Six Ways You Can Help Prevent Falls
Fall Prevention Awareness Day is on September 23, which coincides with the first day of autumn. For seniors, fall prevention is particularly important, as the risk of falling increases as we age. And the consequences of falling also increase as we age – seniors are much more likely than their younger counterparts to experience a hip fracture or traumatic brain injury after a fall. The National Council on Aging reports that every 11 seconds, an older adult is treated in the emergency room for a fall; every 19 minutes, an older adult dies from a fall.
According to the National Institutes of Health, some of the major risk factors for falling include:
- Muscle weakness, especially in the legs
- Balance issues and difficulties with walking
- Unsafe footwear, which can lead to foot problems
- Poor vision
- Medications that cause dizziness or drowsiness, or taking too many medications
- Hazards in the home, such as clutter, loose rugs and wet surfaces
The good news is that falls are highly preventable. Here are some tips to keep you or a loved one safe:
Become physically active
Exercise can provide numerous benefits: squats, leg extensions and toe stands can strengthen the legs, providing more support when walking; exercises such as tai chi can help improve balance; and walking can improve strength, balance and endurance. Be sure to check with your physician before starting an exercise routine. If you experience any pain, dizziness or trouble breathing during or after exercise, talk with a doctor, nurse or physical therapist.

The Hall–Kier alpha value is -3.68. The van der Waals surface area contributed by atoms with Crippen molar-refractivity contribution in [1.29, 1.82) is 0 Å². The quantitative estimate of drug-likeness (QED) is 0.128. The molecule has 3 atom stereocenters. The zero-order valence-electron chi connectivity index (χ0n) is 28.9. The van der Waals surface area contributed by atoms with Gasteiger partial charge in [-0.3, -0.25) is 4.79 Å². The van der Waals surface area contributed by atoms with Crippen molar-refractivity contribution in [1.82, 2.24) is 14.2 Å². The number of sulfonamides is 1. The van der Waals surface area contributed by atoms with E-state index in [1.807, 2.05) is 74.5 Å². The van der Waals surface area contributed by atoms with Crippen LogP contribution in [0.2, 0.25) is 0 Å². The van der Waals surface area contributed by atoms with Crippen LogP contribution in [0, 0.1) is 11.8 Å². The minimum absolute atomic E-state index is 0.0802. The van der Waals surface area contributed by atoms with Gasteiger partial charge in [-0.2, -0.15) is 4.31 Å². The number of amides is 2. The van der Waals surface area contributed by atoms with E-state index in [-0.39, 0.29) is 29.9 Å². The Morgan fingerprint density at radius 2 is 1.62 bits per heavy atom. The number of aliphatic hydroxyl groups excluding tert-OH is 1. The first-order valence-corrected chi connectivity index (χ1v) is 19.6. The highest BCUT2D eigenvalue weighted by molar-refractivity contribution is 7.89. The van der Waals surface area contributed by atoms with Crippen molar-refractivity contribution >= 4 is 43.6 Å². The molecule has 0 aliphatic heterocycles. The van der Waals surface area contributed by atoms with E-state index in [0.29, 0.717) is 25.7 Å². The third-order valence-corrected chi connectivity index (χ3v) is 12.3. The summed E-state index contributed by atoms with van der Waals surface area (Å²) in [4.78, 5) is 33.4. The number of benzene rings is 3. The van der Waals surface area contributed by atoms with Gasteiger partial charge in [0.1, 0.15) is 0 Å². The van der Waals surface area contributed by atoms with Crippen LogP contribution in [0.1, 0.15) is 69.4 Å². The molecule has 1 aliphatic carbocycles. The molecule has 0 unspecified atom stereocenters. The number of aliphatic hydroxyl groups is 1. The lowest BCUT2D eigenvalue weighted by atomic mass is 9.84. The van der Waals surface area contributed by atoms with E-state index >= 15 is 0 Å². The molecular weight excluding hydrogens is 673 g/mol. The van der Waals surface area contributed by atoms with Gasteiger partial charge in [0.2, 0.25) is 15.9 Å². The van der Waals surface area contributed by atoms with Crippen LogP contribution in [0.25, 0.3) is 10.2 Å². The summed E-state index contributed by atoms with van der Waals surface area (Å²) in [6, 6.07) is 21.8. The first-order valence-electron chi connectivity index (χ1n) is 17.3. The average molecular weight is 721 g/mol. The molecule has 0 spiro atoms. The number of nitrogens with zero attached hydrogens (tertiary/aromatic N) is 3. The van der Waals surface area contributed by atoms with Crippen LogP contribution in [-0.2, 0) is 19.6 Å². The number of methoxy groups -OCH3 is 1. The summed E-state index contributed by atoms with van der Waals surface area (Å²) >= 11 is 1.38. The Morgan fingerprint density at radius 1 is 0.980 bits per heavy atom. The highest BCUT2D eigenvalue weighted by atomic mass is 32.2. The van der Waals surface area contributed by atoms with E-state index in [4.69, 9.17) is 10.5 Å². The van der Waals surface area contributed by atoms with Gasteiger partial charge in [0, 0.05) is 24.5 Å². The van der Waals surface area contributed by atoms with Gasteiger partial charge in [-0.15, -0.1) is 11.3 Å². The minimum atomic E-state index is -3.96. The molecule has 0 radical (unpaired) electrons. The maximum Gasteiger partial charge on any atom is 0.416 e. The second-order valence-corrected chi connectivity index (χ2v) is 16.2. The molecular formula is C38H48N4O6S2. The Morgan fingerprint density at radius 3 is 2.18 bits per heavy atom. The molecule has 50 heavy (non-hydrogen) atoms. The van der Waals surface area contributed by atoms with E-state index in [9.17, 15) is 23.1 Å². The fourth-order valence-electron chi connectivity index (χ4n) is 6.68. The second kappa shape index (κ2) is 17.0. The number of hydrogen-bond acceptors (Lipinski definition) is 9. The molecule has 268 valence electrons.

Perform a “medication checkup”
Many medications have side effects, which may include dizziness or drowsiness. This can increase your chance of falling. Overmedication is also a problem common in seniors. Talk with your doctor or pharmacist on a regular basis to see if there are alternate medications you can take and to ensure the drugs you’re taking aren’t causing problematic interactions.
Make sure your footwear supports your body
Trade in those high heels for some sneakers with nonskid soles. Around the house, floppy slippers and walking around in stocking feet can cause one to slip on hardwood or tile floors.
Fall-proof your home
Nearly 50 percent of all falls happen in the home. You can help reduce the risk by taking some steps to make the home safer.
- Install handrails in the bathroom, a particularly risky place for falls.
- Put nonskid flooring throughout the house.
- Remove clutter
- Add bright lighting throughout the home including nightlights
Get an annual eye exam
Poor vision increases the likelihood of a fall. Visit your ophthalmologist for a vision test and to check if there are any other issues, like glaucoma or cataracts, which may be causing your problems.
Get some help
Family Home Health has a comprehensive Fall Prevention Program. Its goals include:
- Increase the awareness of fall risk and preventive measures
- Risk reduction through early assessment, intervention, and education
- Identification of fall risk factors through comprehensive screenings
- Individualized care plans to help improve strength, mobility, gait, and balance
- Evaluation of a client’s activities of daily living, goals, and priorities
- Recommend home modifications to support independence
- Consistent monitoring of vital signs, medications and pain management
- Educate on the use of medical equipment
- Conduct vision, hearing and vertigo screenings
- Improved quality of life